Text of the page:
We’re turning to a non-fiction piece for today’s installment of TowleREAD–our audio book series currently focusing on the best new and classic LGBT books available on Audible.com–and looking at a biography of the iconic Alan Turing.
Credited as the father of the modern computer and for helping the allies win World War II by breaking the Nazis’ seemingly uncrackable enigma code, Alan Turing met an untimely end after being convicted of gross indecency in 1952 for having a homosexual relationship. Ordered to endure a cruel course of hormone therapy to reduce his libido, Turing would ultimately take his own life by eating an apple laced with cyanide in 1954.
In his groundbreaking 1983 biography of Turing titled, Alan Turing: The Enigma, mathematician and gay rights activist Alan Hodges explained in simple, digestible terms just how significant Alan Turing’s contributions were to the field of computer science and how his sexuality became grounds for his persecution.
Named by The Guardian as one of the 50 essential books of all time, Hodges’ biography brought together the significance of Turing’s work in computer science, code-breaking and artificial intelligence, with the significance of his having been a gay man whose extensive contributions to society and culture were irrelevant in the eyes of a bigoted government that attacked him for his sexuality and was ultimately complicit in his death. Speaking with the blog The Laughing Mathematician of how he stumbled upon Turing’s two legacies, Hodges said,
“In 1969 I was a Cambridge undergraduate and at that time his name wasn’t well known to most undergraduates. I read a lot of maths that was not on the syllabus and I discovered his work on Turing machines. So his name at least meant something to me at that time and I was very surprised during 1972-73 when his name came up in quite a different way. I met many people in the Gay Liberation movement who had actually known him…He was by no means a household name [in the world of gay activism]. It was simply coincidence of meeting the older generations and having seen his name before. Very few people knew of this connection to Turing. Of course, it is well known now, but at the time it was something no one wanted to talk about.”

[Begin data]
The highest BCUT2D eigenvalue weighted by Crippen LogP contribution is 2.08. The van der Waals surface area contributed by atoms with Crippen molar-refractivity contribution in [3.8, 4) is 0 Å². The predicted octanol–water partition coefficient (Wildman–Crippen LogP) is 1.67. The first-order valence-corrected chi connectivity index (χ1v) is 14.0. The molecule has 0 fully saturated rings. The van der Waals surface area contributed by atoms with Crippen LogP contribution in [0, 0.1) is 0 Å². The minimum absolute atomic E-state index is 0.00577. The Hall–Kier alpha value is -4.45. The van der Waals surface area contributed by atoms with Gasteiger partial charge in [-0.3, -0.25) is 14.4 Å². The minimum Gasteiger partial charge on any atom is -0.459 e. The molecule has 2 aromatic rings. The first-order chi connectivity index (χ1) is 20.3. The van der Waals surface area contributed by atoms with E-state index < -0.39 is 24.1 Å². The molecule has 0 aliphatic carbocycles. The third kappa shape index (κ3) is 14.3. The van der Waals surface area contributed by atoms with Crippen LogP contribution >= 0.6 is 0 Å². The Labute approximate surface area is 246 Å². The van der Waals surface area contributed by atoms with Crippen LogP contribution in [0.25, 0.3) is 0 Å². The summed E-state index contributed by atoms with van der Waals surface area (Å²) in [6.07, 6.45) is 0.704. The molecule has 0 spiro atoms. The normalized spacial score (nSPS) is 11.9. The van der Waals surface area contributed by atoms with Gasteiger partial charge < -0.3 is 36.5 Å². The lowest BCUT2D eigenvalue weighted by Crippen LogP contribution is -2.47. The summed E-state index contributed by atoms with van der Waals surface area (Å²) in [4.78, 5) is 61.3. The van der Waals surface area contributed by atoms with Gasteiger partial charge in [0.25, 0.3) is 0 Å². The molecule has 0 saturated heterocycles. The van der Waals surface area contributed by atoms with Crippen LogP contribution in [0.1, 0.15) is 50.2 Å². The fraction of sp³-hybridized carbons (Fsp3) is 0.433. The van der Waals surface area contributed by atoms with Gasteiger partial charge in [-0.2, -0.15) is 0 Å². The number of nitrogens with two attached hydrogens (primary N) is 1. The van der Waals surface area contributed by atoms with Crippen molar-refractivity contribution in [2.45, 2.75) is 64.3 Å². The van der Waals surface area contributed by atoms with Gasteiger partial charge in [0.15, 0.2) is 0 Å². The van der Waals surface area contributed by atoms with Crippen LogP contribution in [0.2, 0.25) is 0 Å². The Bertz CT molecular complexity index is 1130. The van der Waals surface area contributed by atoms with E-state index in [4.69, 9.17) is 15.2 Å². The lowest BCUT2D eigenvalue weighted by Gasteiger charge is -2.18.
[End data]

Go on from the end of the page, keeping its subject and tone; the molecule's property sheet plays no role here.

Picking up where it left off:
Hodges’ work also played a crucial role in bringing about the British Government’s posthumous pardon of Turing issued in 2013. Michael Saler, Professor of History at University of California, Davis points out that Hodges’s “superb biography” also shows how Turing’s homosexuality was at the crux of his contributions to the world of science:
“[Hodges] empathetically explored the centrality of Turing’s sexual identity to his thought and life in a persuasive rather than reductive way. Thus he made a convincing case that Turing’s teenage crush on a fellow schoolboy, Christopher Morcom, was an important catalyst for his lifelong preoccupation with the relationship between brain and mind. Morcom’s unexpected death at the age of eighteen was a shattering blow to Turing, who began to reflect on whether his friend’s consciousness might survive after death or whether it was simply a result of complex material processes and expired when life did. Hodges also linked the famous “Turing Test”, in which a computer attempts to pass as an intelligent human being, to Turing’s own dilemma as a gay man in a homophobic world. (Turing called his test the “imitation game”, and Hodges observed, “like any homosexual man, he was living an imitation game, not in the sense of conscious play acting, but by being accepted as a person that he was not”.)”
Hodges’s biography of Turing has inspired great works of art about Turing’s life, including Hugh Whitemore’s 1986 play Breaking the Code and the 2014 Oscar-winning The Imitation Game starring Benedict Cumberbatch and Keira Knightley.
As part of its sponsorship of TowleREAD, Audible is offering a free download of Andrew Hodges’s Alan Turing: The Enigma at Audible.com with a 30-day trial membership for Towleroad readers.
Listen to an excerpt from the book, below:
Sponsored by Audible.